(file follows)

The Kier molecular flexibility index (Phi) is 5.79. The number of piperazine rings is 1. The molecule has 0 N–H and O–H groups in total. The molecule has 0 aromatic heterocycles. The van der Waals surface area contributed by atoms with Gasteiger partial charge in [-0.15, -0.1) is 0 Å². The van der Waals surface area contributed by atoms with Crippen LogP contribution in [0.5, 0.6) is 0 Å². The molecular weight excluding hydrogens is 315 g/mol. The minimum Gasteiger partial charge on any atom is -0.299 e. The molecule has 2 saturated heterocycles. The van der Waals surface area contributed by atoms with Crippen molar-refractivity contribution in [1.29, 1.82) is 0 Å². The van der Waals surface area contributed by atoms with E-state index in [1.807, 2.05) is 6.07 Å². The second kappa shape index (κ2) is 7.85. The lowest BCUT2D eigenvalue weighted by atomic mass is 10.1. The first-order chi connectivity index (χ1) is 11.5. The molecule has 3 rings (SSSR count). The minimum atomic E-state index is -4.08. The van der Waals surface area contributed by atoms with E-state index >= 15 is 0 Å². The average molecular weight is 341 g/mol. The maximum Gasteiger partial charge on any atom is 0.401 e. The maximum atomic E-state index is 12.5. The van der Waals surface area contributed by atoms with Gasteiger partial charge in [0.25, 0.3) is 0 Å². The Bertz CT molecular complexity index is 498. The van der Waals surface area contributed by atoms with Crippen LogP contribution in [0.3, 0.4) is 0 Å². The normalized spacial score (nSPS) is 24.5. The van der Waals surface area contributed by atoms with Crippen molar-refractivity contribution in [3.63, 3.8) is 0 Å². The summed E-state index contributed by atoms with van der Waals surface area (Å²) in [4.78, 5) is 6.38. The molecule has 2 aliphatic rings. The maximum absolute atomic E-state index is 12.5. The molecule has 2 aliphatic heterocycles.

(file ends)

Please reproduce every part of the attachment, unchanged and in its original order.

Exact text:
The Kier molecular flexibility index (Phi) is 5.79. The number of piperazine rings is 1. The molecule has 0 N–H and O–H groups in total. The molecule has 0 aromatic heterocycles. The van der Waals surface area contributed by atoms with Gasteiger partial charge in [-0.15, -0.1) is 0 Å². The van der Waals surface area contributed by atoms with Crippen LogP contribution in [0.5, 0.6) is 0 Å². The molecular weight excluding hydrogens is 315 g/mol. The minimum Gasteiger partial charge on any atom is -0.299 e. The molecule has 2 saturated heterocycles. The van der Waals surface area contributed by atoms with Crippen molar-refractivity contribution in [1.29, 1.82) is 0 Å². The van der Waals surface area contributed by atoms with E-state index in [1.807, 2.05) is 6.07 Å². The second kappa shape index (κ2) is 7.85. The lowest BCUT2D eigenvalue weighted by atomic mass is 10.1. The first-order chi connectivity index (χ1) is 11.5. The molecule has 3 rings (SSSR count). The minimum atomic E-state index is -4.08. The van der Waals surface area contributed by atoms with E-state index >= 15 is 0 Å². The average molecular weight is 341 g/mol. The maximum Gasteiger partial charge on any atom is 0.401 e. The maximum atomic E-state index is 12.5. The van der Waals surface area contributed by atoms with Gasteiger partial charge in [0.25, 0.3) is 0 Å². The Bertz CT molecular complexity index is 498. The van der Waals surface area contributed by atoms with Crippen LogP contribution in [0.3, 0.4) is 0 Å². The normalized spacial score (nSPS) is 24.5. The van der Waals surface area contributed by atoms with Crippen molar-refractivity contribution in [3.63, 3.8) is 0 Å². The summed E-state index contributed by atoms with van der Waals surface area (Å²) in [4.78, 5) is 6.38. The molecule has 2 aliphatic rings. The maximum absolute atomic E-state index is 12.5. The molecule has 2 aliphatic heterocycles.